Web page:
Batak traditional village in Ambarita village in Samosir island (North Sumatra, Indonesia) has the same setting with the one in Sigale-gale show. The Ambarita village is a tourism village that is a replica of the real traditional village in the past. The guide said that in each villages, they only have one entrance and one exit. To protect the village from the bad guy, they always put a spell at the entrance of the village so the bad guy couldn’t enter the village. They also planted bamboo around the village as the barrier from the wild animals. So if you can’t enter the village, that means you are a … Haha! Just kidding 🙂
The people also put meanings on details of their houses. For example the roof. The front part of the roof is always higher than the back part. This means that the parents want their children to be more successful than they are. Some of the houses also have ornaments that shaped like a gecko and women’s breasts. The gecko represents the ability of Batak people that can live anywhere and in any situations. They could live in a big and expensive houses, but they could also live in a very simple houses. Meanwhile, the women’s breast telling us that the children needs to always remember their parents if they decided leaving their village to seek what they want in other places. If you look at the carvings in each houses, the dominant colours would be black, red, and white. The black represents the ‘underworld’, red is the world we live now, while the white is the heaven.
One house apparently is a home to more then one family (up to four families). They share the kitchen area which is located at the centre of the house.
A traditional trial at the stone chair
In the past, there’s an area in the village that has stone chairs on it.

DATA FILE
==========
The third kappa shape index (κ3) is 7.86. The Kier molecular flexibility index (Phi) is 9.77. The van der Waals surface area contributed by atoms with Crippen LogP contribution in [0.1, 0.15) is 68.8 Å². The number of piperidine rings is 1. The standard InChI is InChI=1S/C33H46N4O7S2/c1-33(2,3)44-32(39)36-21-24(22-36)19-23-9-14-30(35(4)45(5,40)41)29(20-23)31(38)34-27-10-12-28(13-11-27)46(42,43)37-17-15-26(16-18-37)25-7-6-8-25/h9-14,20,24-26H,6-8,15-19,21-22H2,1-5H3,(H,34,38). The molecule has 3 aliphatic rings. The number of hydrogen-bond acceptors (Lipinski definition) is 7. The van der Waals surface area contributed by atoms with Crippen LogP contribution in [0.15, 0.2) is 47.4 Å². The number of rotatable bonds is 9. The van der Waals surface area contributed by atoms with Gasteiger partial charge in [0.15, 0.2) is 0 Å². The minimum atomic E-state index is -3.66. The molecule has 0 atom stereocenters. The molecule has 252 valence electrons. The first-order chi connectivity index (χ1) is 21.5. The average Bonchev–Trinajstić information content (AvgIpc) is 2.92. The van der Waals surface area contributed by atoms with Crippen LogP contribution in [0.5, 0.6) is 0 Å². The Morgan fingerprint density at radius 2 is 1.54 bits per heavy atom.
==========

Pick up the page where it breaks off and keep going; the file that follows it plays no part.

The stone chair in the village is usually the place for discussion or trial for someone that is found guilty. Each mistakes has different punishment. Thieves would be fined three times of the value that he stole, while the heaviest punishment goes to the rapist and murderer, which was beheaded.
Before they punished the bad guy, they put him in a jail beside the stone chair area. The jail were made from wood, and it looks like a cage of an animal.
Usually the bad guy equipped himself with a protection spell, and it’s the job of the shaman village to find out which day is his weakest point or when his protection spell is not working. The shaman had to pray to the spirit beside a tree that located beside the stone chair area (or at the centre of the village) and ask for the spirit’s guidance. The King and the witnesses will also sits on the stone chairs.
The punishment process
After the shaman got the weakest day of the bad guy; they brought him to the punishment area. There are several stones that look like tables.
The punishment didn’t start immediately, but they treated this person with delicious food! Well, if you think the people are so generous by giving delicious food, then you’re wrong. They have already put potions to weaken the protection spell inside the food. Also, this guy needed to eat with his hand tied on his back. So no easy way for the bad guy to enjoy his last meal!
After he finished his last meal, then the punishment process began.
(The process is quite sadistic, so if you don’t like to read sadistic story – although only small part of the story, please don’t read the next part)
They put the bad guy on one of the stones. The shaman then would cast a spell from his spell book to destroy the protection spell completely. The shaman also hit the bad guy with a sacred-tall-stick from head to toe! To make sure that the protection spell has gone; the shaman used a small knife to slash the body of the person here and there, and then pour the sour liquid (perhaps lime?) on top of the wound (ouch!). If the shaman succeeded in breaking the protection spell, this bad guy would scream during the procession.
The beheading process was done by an executioner, and it’s also a very tough job for the executioner. He needed to behead the bad guy in one try, if not, he would be in trouble either.
Beheading was not the end of the process.
To end the punishment process, the shaman took the inner organs of the bad guy (the liver and the heart), and mix them with the sour liquid (perhaps lime?). The king then ate them. Eating a man with a ‘power’ (remember that the bad guy originally has a protection spell) could transfer the power to the King, and with this, the King became stronger.
They then dumped the body of the bad guy far away so it couldn’t be found by the people.
The punishment process is a quite sadistic procession. Even myself and my friends said ‘eww, aahhh, uuhhh’ when hearing the process, but it’s what they did in the past. Now it becomes an interesting knowledge for us.